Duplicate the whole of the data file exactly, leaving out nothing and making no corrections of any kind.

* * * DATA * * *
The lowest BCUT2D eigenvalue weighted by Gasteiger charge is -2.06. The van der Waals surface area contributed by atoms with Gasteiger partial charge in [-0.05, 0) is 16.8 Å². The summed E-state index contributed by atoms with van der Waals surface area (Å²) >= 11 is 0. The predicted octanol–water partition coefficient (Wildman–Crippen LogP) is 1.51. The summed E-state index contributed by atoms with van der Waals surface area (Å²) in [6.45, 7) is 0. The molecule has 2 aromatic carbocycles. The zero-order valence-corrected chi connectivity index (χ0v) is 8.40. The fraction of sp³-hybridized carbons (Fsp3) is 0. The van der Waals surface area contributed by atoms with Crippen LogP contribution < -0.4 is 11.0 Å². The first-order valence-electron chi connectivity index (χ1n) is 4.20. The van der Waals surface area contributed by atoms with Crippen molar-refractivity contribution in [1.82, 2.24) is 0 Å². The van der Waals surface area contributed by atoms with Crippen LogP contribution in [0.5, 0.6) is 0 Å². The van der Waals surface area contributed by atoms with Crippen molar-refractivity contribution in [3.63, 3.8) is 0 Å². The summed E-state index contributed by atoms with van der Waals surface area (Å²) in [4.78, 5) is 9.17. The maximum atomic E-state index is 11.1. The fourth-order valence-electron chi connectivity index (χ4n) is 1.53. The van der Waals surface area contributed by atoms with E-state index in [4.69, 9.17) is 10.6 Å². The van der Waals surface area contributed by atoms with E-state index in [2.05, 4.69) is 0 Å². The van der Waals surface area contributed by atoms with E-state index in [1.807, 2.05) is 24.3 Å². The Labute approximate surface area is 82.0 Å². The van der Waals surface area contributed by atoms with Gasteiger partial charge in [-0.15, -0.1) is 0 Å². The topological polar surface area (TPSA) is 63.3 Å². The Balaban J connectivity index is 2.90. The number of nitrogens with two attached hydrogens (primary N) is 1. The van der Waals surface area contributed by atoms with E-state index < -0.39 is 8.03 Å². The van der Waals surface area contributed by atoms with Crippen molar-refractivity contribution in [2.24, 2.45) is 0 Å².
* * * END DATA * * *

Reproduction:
The lowest BCUT2D eigenvalue weighted by Gasteiger charge is -2.06. The van der Waals surface area contributed by atoms with Gasteiger partial charge in [-0.05, 0) is 16.8 Å². The summed E-state index contributed by atoms with van der Waals surface area (Å²) >= 11 is 0. The predicted octanol–water partition coefficient (Wildman–Crippen LogP) is 1.51. The summed E-state index contributed by atoms with van der Waals surface area (Å²) in [6.45, 7) is 0. The molecule has 2 aromatic carbocycles. The zero-order valence-corrected chi connectivity index (χ0v) is 8.40. The fraction of sp³-hybridized carbons (Fsp3) is 0. The van der Waals surface area contributed by atoms with Crippen LogP contribution < -0.4 is 11.0 Å². The first-order valence-electron chi connectivity index (χ1n) is 4.20. The van der Waals surface area contributed by atoms with Crippen molar-refractivity contribution in [1.82, 2.24) is 0 Å². The van der Waals surface area contributed by atoms with Crippen LogP contribution in [0.5, 0.6) is 0 Å². The van der Waals surface area contributed by atoms with Crippen molar-refractivity contribution in [3.63, 3.8) is 0 Å². The summed E-state index contributed by atoms with van der Waals surface area (Å²) in [4.78, 5) is 9.17. The maximum atomic E-state index is 11.1. The fourth-order valence-electron chi connectivity index (χ4n) is 1.53. The van der Waals surface area contributed by atoms with E-state index in [4.69, 9.17) is 10.6 Å². The van der Waals surface area contributed by atoms with E-state index in [2.05, 4.69) is 0 Å². The van der Waals surface area contributed by atoms with E-state index in [1.807, 2.05) is 24.3 Å². The Labute approximate surface area is 82.0 Å². The van der Waals surface area contributed by atoms with Gasteiger partial charge in [-0.15, -0.1) is 0 Å². The topological polar surface area (TPSA) is 63.3 Å². The Balaban J connectivity index is 2.90. The number of nitrogens with two attached hydrogens (primary N) is 1. The van der Waals surface area contributed by atoms with E-state index < -0.39 is 8.03 Å². The van der Waals surface area contributed by atoms with Crippen molar-refractivity contribution in [2.24, 2.45) is 0 Å².